Staying in th’ North (this festival is in Yorkshire, am I right?), turn your attention to music of a harder edge. Forget Manchester for a moment: The Jackobins’ ‘Waiting on the Sun’ will remind you of Oasis in the brashness of their anthemic rock.

The Jackobins perform at Leeds Beckett Uni Union Stage 2 at 1 PM. (Incidentally, Plaitum – who Rebecca introduced you all to when they received a shout for SXSW 2016 – will be playing at the same time of day at Headrow House.)

The Velveteens

Let’s not kid ourselves, surf rock came back, so what’s to stop the other trends of past decades returning? Co-ed group from Leeds The Velveteens will be leading the charge when the revolution comes. ‘Simply Plain Mary Jane’? Hardly!

The Velveteens play at the Brudenell Social Club’s Games Room at 2:30 PM.

Demob Happy

From Leeds, you can either go north to Newcastle or south all the way to the coast to Brighton for Demob Happy. As a science boffin by (day) trade, I am more than a little amused they’ve got a song called ‘Junk DNA’. “Gene Manipulator” should have been my nickname in uni. Make of that what you will… And we could all use a little bliss, eh?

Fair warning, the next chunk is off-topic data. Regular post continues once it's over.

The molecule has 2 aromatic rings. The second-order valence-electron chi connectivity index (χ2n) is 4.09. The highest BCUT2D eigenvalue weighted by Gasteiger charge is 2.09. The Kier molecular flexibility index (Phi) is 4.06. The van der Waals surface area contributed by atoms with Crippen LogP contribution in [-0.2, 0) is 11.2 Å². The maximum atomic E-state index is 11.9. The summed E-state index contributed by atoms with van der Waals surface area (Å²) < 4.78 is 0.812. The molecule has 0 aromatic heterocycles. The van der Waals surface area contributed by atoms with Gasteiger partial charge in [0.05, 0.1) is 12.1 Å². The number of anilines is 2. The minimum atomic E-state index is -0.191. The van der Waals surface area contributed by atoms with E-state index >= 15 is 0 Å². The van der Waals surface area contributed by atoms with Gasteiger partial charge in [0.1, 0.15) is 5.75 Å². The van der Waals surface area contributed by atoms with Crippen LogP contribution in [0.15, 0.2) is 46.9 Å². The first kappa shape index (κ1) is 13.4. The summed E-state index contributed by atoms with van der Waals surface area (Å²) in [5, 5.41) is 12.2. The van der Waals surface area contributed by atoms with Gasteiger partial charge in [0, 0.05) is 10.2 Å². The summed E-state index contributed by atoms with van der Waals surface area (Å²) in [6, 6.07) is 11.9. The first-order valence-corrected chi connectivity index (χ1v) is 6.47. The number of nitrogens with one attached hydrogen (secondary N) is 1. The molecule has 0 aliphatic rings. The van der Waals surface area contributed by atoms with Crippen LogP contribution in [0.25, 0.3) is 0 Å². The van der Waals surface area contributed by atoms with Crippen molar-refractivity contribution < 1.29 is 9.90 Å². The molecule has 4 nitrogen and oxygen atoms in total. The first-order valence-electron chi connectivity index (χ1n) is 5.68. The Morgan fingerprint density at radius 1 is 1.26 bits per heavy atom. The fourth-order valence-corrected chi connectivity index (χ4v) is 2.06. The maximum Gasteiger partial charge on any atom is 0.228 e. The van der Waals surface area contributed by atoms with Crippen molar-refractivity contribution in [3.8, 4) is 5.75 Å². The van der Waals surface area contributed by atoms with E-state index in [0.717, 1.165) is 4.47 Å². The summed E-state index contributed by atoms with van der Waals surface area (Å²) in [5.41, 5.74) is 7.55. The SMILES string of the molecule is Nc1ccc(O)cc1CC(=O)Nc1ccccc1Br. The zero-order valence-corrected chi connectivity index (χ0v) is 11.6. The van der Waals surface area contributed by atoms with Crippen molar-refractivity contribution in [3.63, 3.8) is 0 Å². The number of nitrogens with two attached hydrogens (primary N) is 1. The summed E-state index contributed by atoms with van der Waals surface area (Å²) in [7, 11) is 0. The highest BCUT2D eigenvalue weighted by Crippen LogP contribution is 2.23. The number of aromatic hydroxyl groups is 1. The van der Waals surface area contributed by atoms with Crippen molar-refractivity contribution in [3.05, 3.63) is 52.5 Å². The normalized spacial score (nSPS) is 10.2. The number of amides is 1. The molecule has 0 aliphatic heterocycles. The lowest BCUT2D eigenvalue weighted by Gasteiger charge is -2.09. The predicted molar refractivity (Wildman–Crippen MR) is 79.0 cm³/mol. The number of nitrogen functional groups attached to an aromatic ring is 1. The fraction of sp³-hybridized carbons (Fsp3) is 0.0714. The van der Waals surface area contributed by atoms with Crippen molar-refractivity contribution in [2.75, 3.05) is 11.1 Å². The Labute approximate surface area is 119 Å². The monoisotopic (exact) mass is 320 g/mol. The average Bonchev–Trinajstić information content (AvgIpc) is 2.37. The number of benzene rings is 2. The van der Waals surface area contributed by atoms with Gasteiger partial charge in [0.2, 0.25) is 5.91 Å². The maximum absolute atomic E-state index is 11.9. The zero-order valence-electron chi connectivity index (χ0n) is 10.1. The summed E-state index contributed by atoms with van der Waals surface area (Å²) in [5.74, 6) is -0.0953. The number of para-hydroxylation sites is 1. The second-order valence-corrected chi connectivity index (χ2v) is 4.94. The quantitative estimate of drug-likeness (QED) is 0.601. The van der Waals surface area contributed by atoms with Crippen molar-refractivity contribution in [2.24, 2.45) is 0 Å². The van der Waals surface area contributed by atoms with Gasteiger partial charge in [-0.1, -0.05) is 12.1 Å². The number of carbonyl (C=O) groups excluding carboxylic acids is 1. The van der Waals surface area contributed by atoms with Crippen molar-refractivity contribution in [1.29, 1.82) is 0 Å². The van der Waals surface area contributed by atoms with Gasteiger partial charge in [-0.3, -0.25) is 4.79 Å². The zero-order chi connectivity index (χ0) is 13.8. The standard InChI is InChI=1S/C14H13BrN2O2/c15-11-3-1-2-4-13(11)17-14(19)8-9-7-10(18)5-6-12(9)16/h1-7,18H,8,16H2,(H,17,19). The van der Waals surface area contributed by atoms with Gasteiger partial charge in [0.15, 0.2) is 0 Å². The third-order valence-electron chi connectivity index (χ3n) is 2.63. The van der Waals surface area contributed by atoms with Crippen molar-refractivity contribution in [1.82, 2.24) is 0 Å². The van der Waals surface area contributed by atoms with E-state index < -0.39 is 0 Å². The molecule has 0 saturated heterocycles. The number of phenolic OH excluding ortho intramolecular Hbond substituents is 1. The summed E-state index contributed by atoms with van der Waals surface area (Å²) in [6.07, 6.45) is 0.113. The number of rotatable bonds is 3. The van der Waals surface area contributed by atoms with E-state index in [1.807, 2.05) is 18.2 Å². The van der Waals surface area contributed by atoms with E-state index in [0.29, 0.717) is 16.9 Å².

Demob Happy are scheduled to play at the Brudenell Social Club’s main stage at 3:00 PM, which make them a nice follow-up after The Velveteens.

Xylaroo

Cover me, folks, I’m going into Carrie’s usual bailiwick and into the singer/songwriter den. A girl duo signed to Rob da Bank’s Sunday Best label, Xylaroo have done a fantastic acoustic treatment to cover of Arctic Monkeys’ ‘I Bet You Look Good on the Dancefloor’, turning a song I don’t even like to a palatable one (!), so suffice to say, I’m looking forward to their debut album ‘Sweetooth’ (not a typo) out the 3rd of June, which includes ‘Sunshine’.

So if singer/songwriter-y, harmonising type music is more your thing, you can catch Xylaroo at Leeds College of Music Recital Room at 3 PM.

Girl Friend

Okay, I’m outta there and back to my specialty and having gone on to another duo. Girl Friend, a girl/boy pair from Manchester (seriously, where else would they have been from? ha), do clean, crisp electropop that’s music to my ears and heart, not to mention my feet. Check out the fab ‘Nocturnal’.

Girl Friend will play the Belgrave Music Hall at 4 PM.

Jones

Jones has the kind of voice music producers clamour over: soulful, rich, strong. Her voice lend well to both electronic/urban pop and acoustic treatments. Judging from her collaboration with TGTF friends Honne on their track ‘No Place Like Home’, she’ll be a sought-after vocal talent for years to come.

Jones is set to perform at the Wardrobe at 7:00 PM.

Catholic Action